Dear Mr. Jacobs:
It is not surprising that Mr. Englestad was feeling threatened by Native Americans. His letter to the North Dakota State Board of Higher Education is living proof that he, like Donald Trump before him, is noticing that Indian gaming is an economic advantage for those tribes that exercise their sovereign rights by developing gaming businesses on reservations.
It is no secret that tribes are required to negotiate with their respective (and I use that term loosely here) states in order to receive approval from the federal gaming commission (NIGC). He makes the mistake, however, of looking like a bigot when he should be embracing these tribes because there is nothing he can do to stop the power behind federal laws mandating tribal sovereign immunity.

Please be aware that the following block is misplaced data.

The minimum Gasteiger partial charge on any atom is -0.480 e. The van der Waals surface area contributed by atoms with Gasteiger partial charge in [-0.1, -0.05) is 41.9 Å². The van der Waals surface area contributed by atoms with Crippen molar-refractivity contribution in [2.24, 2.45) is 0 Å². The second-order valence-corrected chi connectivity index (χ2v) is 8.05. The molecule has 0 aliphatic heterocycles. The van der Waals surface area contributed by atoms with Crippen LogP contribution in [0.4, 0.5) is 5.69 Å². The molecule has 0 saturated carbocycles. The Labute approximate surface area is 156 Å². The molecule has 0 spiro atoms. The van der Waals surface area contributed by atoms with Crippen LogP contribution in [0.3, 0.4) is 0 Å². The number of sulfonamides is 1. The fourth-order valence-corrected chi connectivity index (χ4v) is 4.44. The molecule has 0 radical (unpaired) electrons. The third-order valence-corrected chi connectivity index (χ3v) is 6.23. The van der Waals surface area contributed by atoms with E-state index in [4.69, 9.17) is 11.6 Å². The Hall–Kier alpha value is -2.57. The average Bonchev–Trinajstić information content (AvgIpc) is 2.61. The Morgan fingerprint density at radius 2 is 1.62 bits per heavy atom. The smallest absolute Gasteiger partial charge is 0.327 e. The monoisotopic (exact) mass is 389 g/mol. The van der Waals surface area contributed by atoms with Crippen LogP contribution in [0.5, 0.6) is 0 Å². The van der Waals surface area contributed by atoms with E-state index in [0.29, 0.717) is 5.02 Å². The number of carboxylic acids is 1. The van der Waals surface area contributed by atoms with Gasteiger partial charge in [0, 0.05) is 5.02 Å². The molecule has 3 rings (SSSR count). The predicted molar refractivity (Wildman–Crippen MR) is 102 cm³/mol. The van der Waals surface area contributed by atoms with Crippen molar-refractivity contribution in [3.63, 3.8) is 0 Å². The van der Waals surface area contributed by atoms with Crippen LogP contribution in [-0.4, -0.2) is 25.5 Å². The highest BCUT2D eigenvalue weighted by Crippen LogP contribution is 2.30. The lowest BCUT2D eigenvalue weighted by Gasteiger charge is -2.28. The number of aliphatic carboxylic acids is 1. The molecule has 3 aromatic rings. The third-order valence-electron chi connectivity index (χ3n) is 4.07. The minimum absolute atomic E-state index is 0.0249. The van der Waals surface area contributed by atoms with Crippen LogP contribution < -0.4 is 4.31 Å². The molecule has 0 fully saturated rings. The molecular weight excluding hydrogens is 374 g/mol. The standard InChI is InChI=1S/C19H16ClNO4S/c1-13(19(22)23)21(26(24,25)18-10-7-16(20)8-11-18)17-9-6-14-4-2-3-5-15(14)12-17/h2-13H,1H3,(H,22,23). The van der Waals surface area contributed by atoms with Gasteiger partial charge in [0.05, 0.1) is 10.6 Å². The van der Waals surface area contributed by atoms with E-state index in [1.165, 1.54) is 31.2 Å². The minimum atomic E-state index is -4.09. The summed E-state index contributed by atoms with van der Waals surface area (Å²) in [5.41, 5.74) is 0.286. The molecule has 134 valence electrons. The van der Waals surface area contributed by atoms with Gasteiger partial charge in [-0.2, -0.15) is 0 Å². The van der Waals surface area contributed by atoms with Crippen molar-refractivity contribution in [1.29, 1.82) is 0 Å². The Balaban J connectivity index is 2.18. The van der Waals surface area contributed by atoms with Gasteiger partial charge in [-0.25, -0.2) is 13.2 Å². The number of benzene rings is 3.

His issue with the logo at the University of North Dakota is not stemmed from some far-fetched notion of honor, respect, and loyalty to the school, but from a deep-seeded hatred for the people that are most threatening to his business instincts. Take a long, hard look at the history of tribes in federal courthouses, fighting people like Engelstad and Trump. Trump has come to know that he cannot win this battle, despite the millions of dollars he may have to put into a long legal war that cannot change history. Engelstad should buck up and bite the bullet himself.
How horrid that this should all come to light on the eve of a nation celebrating a hero's birthday! Martin Luther King, Jr. would have had something to add to our fight for peace.
On another note, the hypocricy of giving an award from the Era Bell Thompson Cultural Center to the Strinden Center was an oxymoron. Citing that it helped to "promote diversity" on this campus leaves a bad taste in the mouths and a hand imprint on the cheeks of all Native American students on the UND campus. I respect M.C. Diop and always have. The award, however, was ludicrous. It just proves, once again, that money talks -- and you know the rest.
Monique L. Vondall